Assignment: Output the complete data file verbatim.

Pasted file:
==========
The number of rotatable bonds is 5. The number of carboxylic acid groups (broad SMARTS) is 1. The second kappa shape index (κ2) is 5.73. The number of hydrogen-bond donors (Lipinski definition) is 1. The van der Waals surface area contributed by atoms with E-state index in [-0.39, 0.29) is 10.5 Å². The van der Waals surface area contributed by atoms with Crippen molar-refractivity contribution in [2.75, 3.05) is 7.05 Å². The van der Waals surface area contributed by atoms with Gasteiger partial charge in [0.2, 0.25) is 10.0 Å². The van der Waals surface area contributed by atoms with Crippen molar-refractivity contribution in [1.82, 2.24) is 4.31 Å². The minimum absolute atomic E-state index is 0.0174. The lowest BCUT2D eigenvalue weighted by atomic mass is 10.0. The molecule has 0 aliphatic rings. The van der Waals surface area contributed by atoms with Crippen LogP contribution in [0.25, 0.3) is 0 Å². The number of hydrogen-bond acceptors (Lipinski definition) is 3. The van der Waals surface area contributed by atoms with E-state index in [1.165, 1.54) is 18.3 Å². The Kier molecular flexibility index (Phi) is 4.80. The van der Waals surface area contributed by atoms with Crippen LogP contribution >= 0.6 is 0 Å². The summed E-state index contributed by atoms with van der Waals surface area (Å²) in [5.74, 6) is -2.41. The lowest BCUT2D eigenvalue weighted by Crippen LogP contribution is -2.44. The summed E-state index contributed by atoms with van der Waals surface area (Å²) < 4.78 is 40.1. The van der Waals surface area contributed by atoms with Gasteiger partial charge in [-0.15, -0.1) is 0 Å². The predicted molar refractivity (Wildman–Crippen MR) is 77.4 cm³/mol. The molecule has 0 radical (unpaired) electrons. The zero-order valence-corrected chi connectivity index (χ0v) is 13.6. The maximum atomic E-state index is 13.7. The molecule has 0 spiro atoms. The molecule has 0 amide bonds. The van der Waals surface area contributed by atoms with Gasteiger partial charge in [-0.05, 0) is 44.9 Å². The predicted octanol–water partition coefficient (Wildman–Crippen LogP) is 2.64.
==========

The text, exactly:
The number of rotatable bonds is 5. The number of carboxylic acid groups (broad SMARTS) is 1. The second kappa shape index (κ2) is 5.73. The number of hydrogen-bond donors (Lipinski definition) is 1. The van der Waals surface area contributed by atoms with E-state index in [-0.39, 0.29) is 10.5 Å². The van der Waals surface area contributed by atoms with Crippen molar-refractivity contribution in [2.75, 3.05) is 7.05 Å². The van der Waals surface area contributed by atoms with Gasteiger partial charge in [0.2, 0.25) is 10.0 Å². The van der Waals surface area contributed by atoms with Crippen molar-refractivity contribution in [1.82, 2.24) is 4.31 Å². The minimum absolute atomic E-state index is 0.0174. The lowest BCUT2D eigenvalue weighted by atomic mass is 10.0. The molecule has 0 aliphatic rings. The van der Waals surface area contributed by atoms with Crippen LogP contribution in [0.25, 0.3) is 0 Å². The number of hydrogen-bond acceptors (Lipinski definition) is 3. The van der Waals surface area contributed by atoms with E-state index in [1.165, 1.54) is 18.3 Å². The Kier molecular flexibility index (Phi) is 4.80. The van der Waals surface area contributed by atoms with Crippen LogP contribution >= 0.6 is 0 Å². The summed E-state index contributed by atoms with van der Waals surface area (Å²) in [5.74, 6) is -2.41. The lowest BCUT2D eigenvalue weighted by Crippen LogP contribution is -2.44. The summed E-state index contributed by atoms with van der Waals surface area (Å²) < 4.78 is 40.1. The van der Waals surface area contributed by atoms with Gasteiger partial charge in [-0.15, -0.1) is 0 Å². The predicted molar refractivity (Wildman–Crippen MR) is 77.4 cm³/mol. The molecule has 0 radical (unpaired) electrons. The zero-order valence-corrected chi connectivity index (χ0v) is 13.6. The maximum atomic E-state index is 13.7. The molecule has 0 spiro atoms. The molecule has 0 amide bonds. The van der Waals surface area contributed by atoms with Gasteiger partial charge in [-0.05, 0) is 44.9 Å². The predicted octanol–water partition coefficient (Wildman–Crippen LogP) is 2.64.